Kerel Rennacker is pleased to be doing “The Importance of Being Earnest” as his first production with TWS. Previous roles include: Proctor in “The Crucible”, Satan in “The Last Days of Judas Iscariot”, Iago in “Othello” and Richard in “Fuddy Meers”. You can also find him in several upcoming film festivals for his recent work in San Francisco. He thanks Gods, his Family, Marsha Faulk, The Bankheads and anyone who has ever cast him anywhere.

“The Importance of Being Earnest” plays at The Western Stage beginning September 13. Performances are Fridays and Saturdays at our new performance time of 7:30 pm, and Sundays 2:00 pm.

Tickets can be purchased through westernstage.com or through the box office at (831) 755-6816. Also make sure to ask about Flex Passes!

Group tickets of 15 or more can be purchased through Marketing and Group Sales Manager, Ron Cacas at (831) 759-6012.

 

 

Rose Blackford Talks About Her Character’s Favorite Fruit in “The Importance of Being Earnest” Opening at TWS on Friday

roseheadshot1

Rose Blackford

What role are you playing in “The Importance of Being Earnest”? What do you think his or her favorite fruit is? Why?

I have the great honor of playing Miss Gwendolen Fairfax. Gwendolen’s favorite fruit is a fruit tart; Gwendolen is devoted to fruit tarts.

What scene are you most looking forward to playing? Why?

I always look forward to any scene where I get to interact with Jack (Jesse Huston).  Jack and Gwen’s relationship is so hysterically complicated and reminds one of an incompetent Beatrice and Benedict. Jesse is also a magnificent scene partner, I adore being able to toss him and idea and have him play it right back. We work very well together; I think he’s brilliant!

The play deals with characters that react seriously to trivial things and treat serious things as if they are trivial. Have you ever done either?

In high school I broke up with my boyfriend of eight months because I caught him reading my diary. It was serious then, it seems trivial now…almost.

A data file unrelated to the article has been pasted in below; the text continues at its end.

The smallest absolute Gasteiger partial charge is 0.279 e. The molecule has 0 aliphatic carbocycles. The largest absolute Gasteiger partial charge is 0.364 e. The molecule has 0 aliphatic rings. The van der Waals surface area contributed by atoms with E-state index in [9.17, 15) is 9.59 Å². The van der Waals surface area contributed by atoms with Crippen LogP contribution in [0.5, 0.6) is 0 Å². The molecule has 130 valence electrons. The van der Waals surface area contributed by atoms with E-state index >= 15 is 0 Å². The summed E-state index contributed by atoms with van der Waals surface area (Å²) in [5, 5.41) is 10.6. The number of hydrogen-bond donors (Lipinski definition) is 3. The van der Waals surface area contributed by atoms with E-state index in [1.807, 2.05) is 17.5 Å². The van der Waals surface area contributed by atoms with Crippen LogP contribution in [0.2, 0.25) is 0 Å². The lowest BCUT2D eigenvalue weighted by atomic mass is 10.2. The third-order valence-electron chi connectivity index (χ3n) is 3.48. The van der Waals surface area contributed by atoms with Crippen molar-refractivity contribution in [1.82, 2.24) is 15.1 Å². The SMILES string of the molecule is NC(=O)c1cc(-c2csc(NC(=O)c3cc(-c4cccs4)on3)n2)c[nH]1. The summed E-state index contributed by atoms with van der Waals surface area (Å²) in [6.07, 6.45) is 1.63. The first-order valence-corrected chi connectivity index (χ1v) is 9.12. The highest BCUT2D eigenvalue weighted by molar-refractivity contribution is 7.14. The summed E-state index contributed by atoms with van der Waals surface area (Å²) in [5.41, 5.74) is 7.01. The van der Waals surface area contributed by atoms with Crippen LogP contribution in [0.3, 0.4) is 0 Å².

“The Importance of Being Earnest” is considered one of the most important comedies ever written. Why do you think it is such an enduring piece?

It’s magnificently structured; there isn’t a single word in this piece that isn’t important to the plot. It’s witty, it’s intelligent, it’s the kind of EarnestGardenwalkhumor that sneaks up on you and you can’t help but enjoy it. It’s also one of those plays where every time you see it or read it, you find something new to love about it. Even the title is funny! When used as an adjective “Earnest” means “important, grave, or serious,” so one could really call the show “The Importance of Being Important”. This show is full of little word plays like that, I love it.

What do you hope audiences take away from this production?

First, I hope they have a really good laugh. I also hope people realize not to take some things in life so seriously. So Ben Affleck is Batman, so what? Have a laugh! When life puts sugar in your tea, drink it, even if it is unfashionable.

Rose Blackford is beyond thrilled to be playing Gwendolen, as it has been one of her dream roles since she first read the play as a little girl. After completing her Bachelor of Science Degree in Theatre Arts, Rose graduated from the Pacific Conservatory of the Performing Arts, where she spent two happy years completing the Actor’s Training Program. Her favorite roles include: Prof. Willard in Our Town, Rifka in Fiddler on the Roof, Messenger Goddess in The Tempest, and Puppeteer ensemble in The Wizard of Oz. Rose is a proud Equity Membership Candidate.

“The Importance of Being Earnest” plays at The Western Stage beginning September 13. Performances are Fridays and Saturdays at our new performance time of 7:30 pm, and Sundays 2:00 pm.

Tickets can be purchased through westernstage.com or through the box office at (831) 755-6816. Also make sure to ask about Flex Passes!

Group tickets of 15 or more can be purchased through Marketing and Group Sales Manager, Ron Cacas at (831) 759-6012.